The excuses keep coming for Fernando Tatis Jr.
His father, Fernando Tatis Sr., claimed in an interview with “The Midday Show” that the whole chain of events that led to an 80-game PED suspension for the Padres star started with a haircut.
“What involves him (Tatis Jr.) is a steroid that contains a spray called trofobol… He got a fungus due to a haircut. His mistake was not reading what it contains, which is what apparently makes him guilty of something totally unknown,” Tatis Sr. said.
On Monday, Fernando Tatis Sr. — who played in the major leagues over parts of 11 seasons — said that Tatis Jr. used the medication Trofobol to treat a ringworm that appeared on the side of his neck.
Trofobol contains clostebol, which is the anabolic steroid that Tatis Jr. tested positive for, and neomycin, an antibiotic, as its two main ingredients. The medication, which is not sold in the United States, is a spray that is used to treat skin conditions, including scars and burns.
The Post’s Jon Heyman detailed why that explanation made no sense when Tatis Jr. made it last week.
“This is a catastrophe what has taken place, not just for Jr., but for all of baseball,” said Tatis Sr. “There are millions of fans who are gonna stop watching baseball now. It’s a total disappointment for Dominican fans, fans throughout the world, for something so insignificant that wasn’t worth it. It’s a topical.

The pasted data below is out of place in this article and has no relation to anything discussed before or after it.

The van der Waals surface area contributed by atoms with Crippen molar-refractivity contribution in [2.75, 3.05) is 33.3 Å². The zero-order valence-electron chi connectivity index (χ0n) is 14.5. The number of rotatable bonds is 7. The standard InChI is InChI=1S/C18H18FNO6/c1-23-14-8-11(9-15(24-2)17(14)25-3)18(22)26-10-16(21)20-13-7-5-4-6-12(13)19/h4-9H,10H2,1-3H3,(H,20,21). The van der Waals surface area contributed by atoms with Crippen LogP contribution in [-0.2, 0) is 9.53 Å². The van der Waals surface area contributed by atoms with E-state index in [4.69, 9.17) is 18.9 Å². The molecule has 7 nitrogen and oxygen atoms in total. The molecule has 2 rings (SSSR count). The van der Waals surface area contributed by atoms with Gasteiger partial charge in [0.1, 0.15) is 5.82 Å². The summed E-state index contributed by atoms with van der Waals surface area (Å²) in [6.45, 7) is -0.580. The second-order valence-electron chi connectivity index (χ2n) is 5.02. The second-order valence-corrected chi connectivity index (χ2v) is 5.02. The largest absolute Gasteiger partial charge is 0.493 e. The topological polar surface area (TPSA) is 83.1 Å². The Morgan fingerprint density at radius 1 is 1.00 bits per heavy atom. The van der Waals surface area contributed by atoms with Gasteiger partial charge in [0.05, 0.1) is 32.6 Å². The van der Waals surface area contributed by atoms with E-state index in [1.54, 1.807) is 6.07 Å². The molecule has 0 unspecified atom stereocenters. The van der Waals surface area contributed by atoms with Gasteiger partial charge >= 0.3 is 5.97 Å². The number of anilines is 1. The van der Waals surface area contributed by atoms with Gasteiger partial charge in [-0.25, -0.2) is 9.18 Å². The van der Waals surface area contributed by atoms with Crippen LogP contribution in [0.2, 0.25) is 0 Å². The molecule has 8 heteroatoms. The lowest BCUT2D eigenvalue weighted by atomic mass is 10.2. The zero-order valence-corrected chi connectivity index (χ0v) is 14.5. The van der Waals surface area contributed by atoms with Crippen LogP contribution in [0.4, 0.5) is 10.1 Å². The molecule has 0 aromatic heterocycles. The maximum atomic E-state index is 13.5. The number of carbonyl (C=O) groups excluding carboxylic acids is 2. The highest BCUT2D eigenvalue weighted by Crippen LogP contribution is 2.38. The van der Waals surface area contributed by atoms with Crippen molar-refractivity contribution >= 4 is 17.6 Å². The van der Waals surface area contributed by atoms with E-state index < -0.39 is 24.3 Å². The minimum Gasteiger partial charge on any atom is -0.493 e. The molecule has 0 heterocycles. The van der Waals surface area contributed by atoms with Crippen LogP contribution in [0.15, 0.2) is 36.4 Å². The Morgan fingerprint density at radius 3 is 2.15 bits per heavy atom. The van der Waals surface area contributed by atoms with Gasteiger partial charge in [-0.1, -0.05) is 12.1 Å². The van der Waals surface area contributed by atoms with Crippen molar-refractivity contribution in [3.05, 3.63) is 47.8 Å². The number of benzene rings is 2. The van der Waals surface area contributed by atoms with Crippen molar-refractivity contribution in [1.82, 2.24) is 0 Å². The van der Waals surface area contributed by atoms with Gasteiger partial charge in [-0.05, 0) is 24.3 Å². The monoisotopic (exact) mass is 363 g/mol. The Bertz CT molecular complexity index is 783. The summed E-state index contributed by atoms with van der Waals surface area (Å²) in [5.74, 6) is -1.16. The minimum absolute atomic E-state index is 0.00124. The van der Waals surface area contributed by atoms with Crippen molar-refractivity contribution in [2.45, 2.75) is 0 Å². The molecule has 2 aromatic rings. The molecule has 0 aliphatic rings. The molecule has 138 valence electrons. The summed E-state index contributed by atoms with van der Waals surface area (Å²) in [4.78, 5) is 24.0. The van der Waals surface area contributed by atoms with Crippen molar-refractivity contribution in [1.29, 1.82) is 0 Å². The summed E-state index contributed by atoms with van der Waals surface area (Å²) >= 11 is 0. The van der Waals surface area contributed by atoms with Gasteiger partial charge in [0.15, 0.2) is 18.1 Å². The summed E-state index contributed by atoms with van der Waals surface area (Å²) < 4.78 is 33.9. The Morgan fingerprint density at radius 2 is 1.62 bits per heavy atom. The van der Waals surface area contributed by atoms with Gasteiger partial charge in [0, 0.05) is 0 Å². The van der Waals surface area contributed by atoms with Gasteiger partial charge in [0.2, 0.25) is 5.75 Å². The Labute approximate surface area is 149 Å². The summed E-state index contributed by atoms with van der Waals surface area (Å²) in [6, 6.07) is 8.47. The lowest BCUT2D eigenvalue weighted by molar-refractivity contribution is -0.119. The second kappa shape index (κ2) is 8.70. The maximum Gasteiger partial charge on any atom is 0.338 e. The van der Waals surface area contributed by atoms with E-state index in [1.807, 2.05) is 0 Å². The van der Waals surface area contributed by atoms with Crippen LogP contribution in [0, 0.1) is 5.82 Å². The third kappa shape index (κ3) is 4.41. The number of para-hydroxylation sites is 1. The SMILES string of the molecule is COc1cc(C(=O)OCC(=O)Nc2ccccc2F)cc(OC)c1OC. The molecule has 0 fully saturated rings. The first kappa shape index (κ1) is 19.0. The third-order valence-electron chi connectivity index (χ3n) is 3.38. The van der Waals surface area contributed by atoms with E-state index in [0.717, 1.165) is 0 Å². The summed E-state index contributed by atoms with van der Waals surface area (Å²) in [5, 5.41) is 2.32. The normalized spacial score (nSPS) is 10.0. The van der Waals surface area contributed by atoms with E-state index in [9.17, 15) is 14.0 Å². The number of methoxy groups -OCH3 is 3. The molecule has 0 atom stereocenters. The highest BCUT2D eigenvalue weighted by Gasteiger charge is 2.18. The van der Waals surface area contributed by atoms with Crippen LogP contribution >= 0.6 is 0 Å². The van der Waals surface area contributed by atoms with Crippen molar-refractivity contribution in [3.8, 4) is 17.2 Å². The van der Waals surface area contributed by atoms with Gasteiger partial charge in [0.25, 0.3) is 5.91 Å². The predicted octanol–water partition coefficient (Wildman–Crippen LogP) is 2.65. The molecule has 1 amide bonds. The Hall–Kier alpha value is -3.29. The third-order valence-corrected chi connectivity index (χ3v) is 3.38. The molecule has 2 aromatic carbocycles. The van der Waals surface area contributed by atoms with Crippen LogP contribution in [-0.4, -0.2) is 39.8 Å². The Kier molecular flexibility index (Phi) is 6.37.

“What came out positive in Jr.’s body is something that doesn’t give you strength, first of all, doesn’t amplify your [weight-training] regimen, that’s second, doesn’t have any testosterone, that’s third, doesn’t contain absolutely anything that would give you an edge in the game. What has occurred is a catastrophe for baseball.”
Dee Gordon and Freddy Galvis have previously been suspended by MLB for testing positive for the substance clostebol.
Tatis’ 80-game suspension was announced on Friday, and will rule him out of the Padres’ final 48 regular-season games, as well as the playoffs, depending if San Diego advances. The remainder of the suspension will be served in the 2023 season.
“I don’t think there was reason to destroy the image of a player over something as minor as that,” Tatis Sr. said.
Tatis Sr. acknowledged his son made a mistake in not realizing the medication contained a steroid that would be a direct violation of MLB’s drug policy, but added that it “could’ve been managed” better by the league.
Tatis plans to meet with Padres general manager A.J. Preller on Thursday, according to The San Diego Union-Tribune. He also plans to address the team as a whole and meet separately with Padres chairman Peter Seidler, according to ESPN.
On Friday, Tatis Jr. said he was “completely devastated” by the situation in a lengthy statement. The 23-year-old said he considered appealing the suspension, before deciding to serve the punishment.
Tatis Sr. also said that he and his son plan to travel to several leagues throughout the Dominican Republic to explain their version of events to young ballplayers.
“There’s something that nobody will ever be able to take away: the grace with which Fernando plays the game,” Tatis Sr. said. “There’s no human being who will ever be able to take that away.”